After sending out your application materials it is important to check to make sure the employer has received everything they need from you. By following up with the employer, you can also get an indication on when the employer plans on making a decision and what the next step in the process will be. This also lets the employer know that you are still very interested in the internship.
What is the importance of a cover letter?
Cover letters are an opportunity to market a candidate's skills and accomplishments in relation to the requirements of the job. Each cover letter should be targeted to the organization and the position to which the applicant is applying. Developing effective resume and cover letter increases the candidates chances of being called in for an interview.
How do you create a resume when you feel that you have nothing to write?
As a student just starting out in college you can certainly include high school information and any other activities and volunteer opportunities you have been involved in. We all start off by not having any experience to put on a resume; but it is your college years when you can begin developing a strong resume by participating in a wide range of activities and by further developing your knowledge, skills and abilities through your classes and experiential learning opportunities like internships, service learning, volunteer, and collaborative research.
In drafting your first resume be sure you do the following:
1. First concentrate on the content (skills and accomplishments)
2. How does the resume look (is there enough white space so it doesn't look cluttered and will the employer be able to easily find the information they are looking for?)
3. Be sure your resume is consistent (attention to detail - look carefully at how you formatted the information - using bold and italics, underlining, periods, dates, states, abbreviations, etc.)
Writing a Professional Thank You Note
Writing a thank you note after an interview is not only a courteous gesture on your part, it also helps to set you apart from other candidates. Thank you notes can also provide an opportunity to highlight something interesting about the internship/company or to provide additional information about your interests, skills, or accomplishments. Don't forget to send that all important thank you note.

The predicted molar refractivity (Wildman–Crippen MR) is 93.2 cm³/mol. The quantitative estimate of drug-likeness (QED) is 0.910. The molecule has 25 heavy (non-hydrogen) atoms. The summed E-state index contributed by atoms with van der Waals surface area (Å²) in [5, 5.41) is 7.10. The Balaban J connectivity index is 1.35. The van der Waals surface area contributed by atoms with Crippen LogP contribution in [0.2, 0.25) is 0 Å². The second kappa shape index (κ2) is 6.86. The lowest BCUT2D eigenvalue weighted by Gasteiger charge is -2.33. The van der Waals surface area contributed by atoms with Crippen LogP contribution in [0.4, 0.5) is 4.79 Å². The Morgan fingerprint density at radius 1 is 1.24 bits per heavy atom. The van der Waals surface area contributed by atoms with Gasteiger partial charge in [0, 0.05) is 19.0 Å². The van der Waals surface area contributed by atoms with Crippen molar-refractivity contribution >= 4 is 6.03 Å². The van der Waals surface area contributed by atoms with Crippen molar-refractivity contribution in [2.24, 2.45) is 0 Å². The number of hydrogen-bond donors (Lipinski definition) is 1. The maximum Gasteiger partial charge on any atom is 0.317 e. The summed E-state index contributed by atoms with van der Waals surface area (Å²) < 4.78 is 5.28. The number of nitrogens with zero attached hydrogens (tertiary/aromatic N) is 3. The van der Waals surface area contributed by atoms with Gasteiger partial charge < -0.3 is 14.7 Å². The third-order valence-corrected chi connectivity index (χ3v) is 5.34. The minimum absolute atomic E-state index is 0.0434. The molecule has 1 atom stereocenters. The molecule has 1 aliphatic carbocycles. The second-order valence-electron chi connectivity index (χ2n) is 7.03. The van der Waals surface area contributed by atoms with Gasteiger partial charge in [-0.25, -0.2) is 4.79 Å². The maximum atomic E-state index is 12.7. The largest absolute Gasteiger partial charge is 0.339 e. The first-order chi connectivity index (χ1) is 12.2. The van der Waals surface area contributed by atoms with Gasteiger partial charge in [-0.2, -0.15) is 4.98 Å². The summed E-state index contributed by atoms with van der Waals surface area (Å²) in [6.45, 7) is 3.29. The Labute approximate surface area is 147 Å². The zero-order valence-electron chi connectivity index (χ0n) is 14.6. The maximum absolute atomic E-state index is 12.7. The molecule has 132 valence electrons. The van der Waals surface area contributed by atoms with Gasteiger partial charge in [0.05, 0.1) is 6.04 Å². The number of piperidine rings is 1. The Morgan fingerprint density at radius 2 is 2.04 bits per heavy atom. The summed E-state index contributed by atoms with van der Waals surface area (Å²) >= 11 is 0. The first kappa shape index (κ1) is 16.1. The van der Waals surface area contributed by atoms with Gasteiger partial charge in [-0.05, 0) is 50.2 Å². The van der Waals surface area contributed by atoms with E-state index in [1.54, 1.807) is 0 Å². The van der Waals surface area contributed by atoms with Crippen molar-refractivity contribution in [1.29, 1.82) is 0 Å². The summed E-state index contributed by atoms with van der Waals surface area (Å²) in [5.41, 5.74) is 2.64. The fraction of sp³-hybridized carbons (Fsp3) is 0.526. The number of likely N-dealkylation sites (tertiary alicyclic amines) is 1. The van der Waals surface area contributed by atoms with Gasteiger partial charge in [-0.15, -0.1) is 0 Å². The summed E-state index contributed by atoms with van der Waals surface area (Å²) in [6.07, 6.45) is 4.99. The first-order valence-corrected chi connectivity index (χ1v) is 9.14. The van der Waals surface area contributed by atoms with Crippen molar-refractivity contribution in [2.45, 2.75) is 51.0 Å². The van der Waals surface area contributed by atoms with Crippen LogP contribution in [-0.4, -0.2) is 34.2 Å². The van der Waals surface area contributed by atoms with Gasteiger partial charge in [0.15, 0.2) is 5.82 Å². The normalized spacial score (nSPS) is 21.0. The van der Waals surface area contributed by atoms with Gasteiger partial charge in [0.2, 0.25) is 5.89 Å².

A professional portfolio provides employers with a complete picture of a candidate applying for a job. Professional portfolios include your experiences, accomplishments, skills, education, interests, and professional goals and objectives. Professional portfolios are much more comprehensive that just a resume and cover letter. Many internship/job candidates will bring their portfolios to their first interview. The professional portfolio will give the employer an in-depth summary of what you have accomplished. Portfolios are often required in education, art, graphic design, theater, and writing jobs but may be used for other careers as well.
Taking the time to develop a high quality portfolio can be the deciding factor that puts you ahead of the game and the competition. Rather than only hearing about your success, a professional portfolio actually shows an employer what you have done. Portfolios provide examples to employers of your best work. Portfolios can help you to make a good first impression and shows the employer that you are really serious about the job. Although creating a portfolio will take some creativity and time, once it’s been developed it only takes minimal effort to keep it current and up-to-date.